Farmer Arnold, however, makes a long-outdated argument. The LPG should first set a good example before he, the “good farmer,” applies to join. If all farmers and all of the working class were so reluctant, finding 1,000 objections to socialist construction, Farmer Arnold himself would not be so prosperous today. Even worse, such an attitude would put the solution to the national problem of the German people in serious jeopardy, and endanger the power of the workers and farmers.
Contrary to this backward position, today 50% of the land in the GDR is today farmed by socialist collectives, and more farmers are constantly applying to join an LPG.
One can see that the socialist transformation of the village is happening with and by the farmers themselves.
But is his argument really the reason that he has not yet joined the collective?
We do not think so. It is an excuse, a way to keep from making a decision for socialism. Of course Kurt Arnold is not against building socialism in the GDR. Oh no. He welcomes it and says that things have never gone as well for him as they are going under the workers’ and farmers’ power.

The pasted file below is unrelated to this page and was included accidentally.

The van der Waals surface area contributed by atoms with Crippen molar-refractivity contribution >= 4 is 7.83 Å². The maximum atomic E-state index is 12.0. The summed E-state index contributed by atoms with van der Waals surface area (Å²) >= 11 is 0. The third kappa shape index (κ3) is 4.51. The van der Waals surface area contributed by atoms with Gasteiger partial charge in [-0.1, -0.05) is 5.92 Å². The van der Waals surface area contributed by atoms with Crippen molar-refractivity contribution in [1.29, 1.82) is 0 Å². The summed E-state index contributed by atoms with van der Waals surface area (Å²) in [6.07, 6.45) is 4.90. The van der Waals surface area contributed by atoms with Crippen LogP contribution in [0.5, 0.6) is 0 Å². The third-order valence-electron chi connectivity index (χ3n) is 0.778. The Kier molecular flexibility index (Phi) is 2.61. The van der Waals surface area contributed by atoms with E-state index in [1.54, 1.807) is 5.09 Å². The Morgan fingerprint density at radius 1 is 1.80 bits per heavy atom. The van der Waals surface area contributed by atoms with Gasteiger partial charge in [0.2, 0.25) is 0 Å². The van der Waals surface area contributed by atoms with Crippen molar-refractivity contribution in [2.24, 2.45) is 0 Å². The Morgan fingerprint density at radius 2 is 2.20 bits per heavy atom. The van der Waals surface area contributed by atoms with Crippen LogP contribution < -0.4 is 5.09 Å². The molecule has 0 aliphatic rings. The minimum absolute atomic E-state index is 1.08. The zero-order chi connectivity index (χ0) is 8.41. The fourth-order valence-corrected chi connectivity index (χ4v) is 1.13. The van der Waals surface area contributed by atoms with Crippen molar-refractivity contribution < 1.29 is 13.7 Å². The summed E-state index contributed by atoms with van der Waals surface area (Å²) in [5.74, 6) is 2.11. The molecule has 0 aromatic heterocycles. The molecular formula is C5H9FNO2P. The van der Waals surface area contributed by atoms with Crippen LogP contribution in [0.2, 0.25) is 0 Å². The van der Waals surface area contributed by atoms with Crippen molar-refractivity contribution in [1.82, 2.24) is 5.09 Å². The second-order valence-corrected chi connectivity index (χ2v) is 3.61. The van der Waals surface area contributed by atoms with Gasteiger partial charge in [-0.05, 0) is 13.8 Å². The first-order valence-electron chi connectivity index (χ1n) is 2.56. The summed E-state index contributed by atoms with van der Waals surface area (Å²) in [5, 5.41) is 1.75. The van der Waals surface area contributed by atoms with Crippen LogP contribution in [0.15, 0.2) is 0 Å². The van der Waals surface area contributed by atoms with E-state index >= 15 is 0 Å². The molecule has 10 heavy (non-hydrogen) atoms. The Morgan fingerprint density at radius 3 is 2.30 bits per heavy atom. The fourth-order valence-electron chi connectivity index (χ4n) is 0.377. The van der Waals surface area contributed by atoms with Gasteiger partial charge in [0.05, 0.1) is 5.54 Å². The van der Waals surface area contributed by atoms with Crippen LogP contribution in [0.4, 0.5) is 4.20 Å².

A “Private Socialist”
What keeps him from becoming a member of the LPG? Should not the holder of so many responsible positions, the vice mayor, the county council candidate, the VdgB chair, the chair of the milk cooperative Kurt Arnold be annoyed with the independent farmer Kurt Arnold? It is contradictory that he presents himself as the representative of socialism, but himself has not found the way to socialism.
Farmer Arnold wants his “own socialism.” For him, socialism means remaining an independent farmer, receiving good prices for what he produces, and earning enough so that he can live a comfortable life.
For us, building socialism means much more. Socialism should provide a comfortable life for all.